On Mon, 22 Sep 2003 20:41:13 GMT, "Donald G. Shead" <[Only registered users see links. ]>
wrote:


You were supposed to learn something from that,
ShitHead--specifically, that you _cannot_ use ones indiscriminately in
algebra, which was your original premise. But once again, you have
proved you are incapable of learning the simplest concepts in
mathematics or physics, and have no real interest in learning
anything. All you want is attention. Must be terrible to be not only
old and forgetful, but so terribly lonely on top of it.

Gene Nygaard
"Life's tough. But it's tougher if you're stupid." - John Wayne
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  #9  
Old 09-22-2003, 09:48 PM
ghytrfvbnmju7654
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Default What's the rule regarding 'ones' in algebra?

"Donald G. Shead" <[Only registered users see links. ]> wrote in message news:<KLBbb.6128$[Only registered users see links. ].prodigy.c om>...

If you multiply 1 by something in the equation, it will
not change the meaning of the equation, because any number
multiplied by 1 is still the same number. For example,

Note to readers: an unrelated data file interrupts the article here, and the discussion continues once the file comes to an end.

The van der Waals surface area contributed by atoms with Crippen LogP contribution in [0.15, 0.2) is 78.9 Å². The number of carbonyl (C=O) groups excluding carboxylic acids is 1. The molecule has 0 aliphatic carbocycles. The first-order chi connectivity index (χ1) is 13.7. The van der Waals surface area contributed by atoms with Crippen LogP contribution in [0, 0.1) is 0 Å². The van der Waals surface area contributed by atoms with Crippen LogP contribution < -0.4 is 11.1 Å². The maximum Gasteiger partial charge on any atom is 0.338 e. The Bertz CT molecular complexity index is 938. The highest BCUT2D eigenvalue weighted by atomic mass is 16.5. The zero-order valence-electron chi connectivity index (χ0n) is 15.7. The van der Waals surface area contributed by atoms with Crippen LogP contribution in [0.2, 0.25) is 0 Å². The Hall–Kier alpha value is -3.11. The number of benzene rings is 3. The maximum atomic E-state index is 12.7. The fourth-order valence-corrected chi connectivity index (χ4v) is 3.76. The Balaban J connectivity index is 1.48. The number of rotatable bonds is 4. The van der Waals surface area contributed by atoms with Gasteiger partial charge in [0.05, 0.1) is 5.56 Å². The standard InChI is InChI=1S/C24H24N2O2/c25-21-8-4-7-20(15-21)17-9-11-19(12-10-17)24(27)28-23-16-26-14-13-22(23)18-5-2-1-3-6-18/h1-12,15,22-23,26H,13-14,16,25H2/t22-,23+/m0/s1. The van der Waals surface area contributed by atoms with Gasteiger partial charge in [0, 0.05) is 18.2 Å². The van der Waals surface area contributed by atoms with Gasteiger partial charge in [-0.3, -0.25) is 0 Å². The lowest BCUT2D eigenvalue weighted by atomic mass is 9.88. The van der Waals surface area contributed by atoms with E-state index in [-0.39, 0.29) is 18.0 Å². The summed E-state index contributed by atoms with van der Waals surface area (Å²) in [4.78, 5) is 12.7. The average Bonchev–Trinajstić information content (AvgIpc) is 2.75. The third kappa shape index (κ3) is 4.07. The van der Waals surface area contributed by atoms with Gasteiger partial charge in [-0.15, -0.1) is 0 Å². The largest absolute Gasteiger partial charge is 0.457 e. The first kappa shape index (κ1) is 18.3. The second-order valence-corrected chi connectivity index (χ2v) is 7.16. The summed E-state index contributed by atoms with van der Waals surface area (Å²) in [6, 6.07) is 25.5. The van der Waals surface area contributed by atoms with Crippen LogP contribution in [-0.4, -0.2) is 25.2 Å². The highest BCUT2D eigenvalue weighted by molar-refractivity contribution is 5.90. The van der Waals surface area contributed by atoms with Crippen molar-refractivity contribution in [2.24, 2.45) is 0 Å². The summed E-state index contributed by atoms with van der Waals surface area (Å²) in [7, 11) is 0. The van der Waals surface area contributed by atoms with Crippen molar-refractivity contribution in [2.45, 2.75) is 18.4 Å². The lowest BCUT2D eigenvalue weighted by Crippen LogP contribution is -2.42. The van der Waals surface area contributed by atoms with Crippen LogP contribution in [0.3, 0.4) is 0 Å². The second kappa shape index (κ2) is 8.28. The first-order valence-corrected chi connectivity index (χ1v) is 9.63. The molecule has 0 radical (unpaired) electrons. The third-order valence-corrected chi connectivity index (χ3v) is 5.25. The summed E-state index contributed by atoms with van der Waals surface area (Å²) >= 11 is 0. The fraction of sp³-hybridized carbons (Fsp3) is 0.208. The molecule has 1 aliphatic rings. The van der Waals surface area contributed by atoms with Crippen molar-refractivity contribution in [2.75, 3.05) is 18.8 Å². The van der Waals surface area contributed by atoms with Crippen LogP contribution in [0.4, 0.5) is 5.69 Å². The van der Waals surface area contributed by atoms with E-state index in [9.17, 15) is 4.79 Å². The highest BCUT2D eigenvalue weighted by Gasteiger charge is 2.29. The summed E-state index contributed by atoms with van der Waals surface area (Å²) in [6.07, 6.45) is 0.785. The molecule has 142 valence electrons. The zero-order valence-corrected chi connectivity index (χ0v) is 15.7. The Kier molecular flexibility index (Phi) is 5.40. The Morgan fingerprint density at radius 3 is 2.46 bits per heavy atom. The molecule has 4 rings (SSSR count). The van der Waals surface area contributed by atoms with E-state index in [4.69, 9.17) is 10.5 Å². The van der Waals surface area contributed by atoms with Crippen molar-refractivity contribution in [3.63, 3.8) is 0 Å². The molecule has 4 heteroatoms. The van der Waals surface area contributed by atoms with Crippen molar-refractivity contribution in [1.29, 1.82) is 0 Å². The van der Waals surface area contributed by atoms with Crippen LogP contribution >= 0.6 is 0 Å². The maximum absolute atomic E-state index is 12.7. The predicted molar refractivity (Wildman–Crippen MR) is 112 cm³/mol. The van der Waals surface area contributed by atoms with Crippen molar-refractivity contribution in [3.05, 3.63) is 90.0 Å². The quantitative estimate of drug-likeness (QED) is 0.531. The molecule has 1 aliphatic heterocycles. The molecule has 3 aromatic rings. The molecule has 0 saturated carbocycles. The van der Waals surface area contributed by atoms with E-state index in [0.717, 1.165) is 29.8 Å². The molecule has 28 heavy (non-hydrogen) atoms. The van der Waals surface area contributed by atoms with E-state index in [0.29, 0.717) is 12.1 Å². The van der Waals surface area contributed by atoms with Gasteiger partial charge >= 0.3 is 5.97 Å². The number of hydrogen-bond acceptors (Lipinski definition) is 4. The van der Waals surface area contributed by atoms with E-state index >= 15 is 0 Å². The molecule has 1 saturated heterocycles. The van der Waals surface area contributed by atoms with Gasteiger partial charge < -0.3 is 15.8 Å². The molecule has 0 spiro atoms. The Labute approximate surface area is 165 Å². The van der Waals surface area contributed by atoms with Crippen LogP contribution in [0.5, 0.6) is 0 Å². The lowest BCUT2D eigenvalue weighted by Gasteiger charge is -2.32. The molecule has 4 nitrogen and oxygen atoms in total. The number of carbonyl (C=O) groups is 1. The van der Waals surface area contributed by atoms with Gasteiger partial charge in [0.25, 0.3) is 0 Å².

xy - st^2 = sx + 3 + sqrt(y-456)

is the same as

1xy - 1st^2 = 1sx + 1*3 + 1sqrt(1y-1*456)

This is probably the wrong newsgroup to be asking math
questions. Future math questions, unless they relate
directly to physics, should probably be posted to
sci.math.
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  #10  
Old 09-22-2003, 10:40 PM
Double-A
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Default What's the rule regarding 'ones' in algebra?

"Donald G. Shead" <[Only registered users see links. ]> wrote in message news:<KLBbb.6128$[Only registered users see links. ].prodigy.c om>...

I think you've just about got it.

You can multiply or divide any term or variable in an equation by 1
and still keep the equation in balance.

In your paricular case, if you have

a = F/m

then multiplying the variable F by 1 we have

a = (F*1)/m

which is the same as

a = F * 1/m

so a is directly proportional to F and inversely proportional to m.

Double-A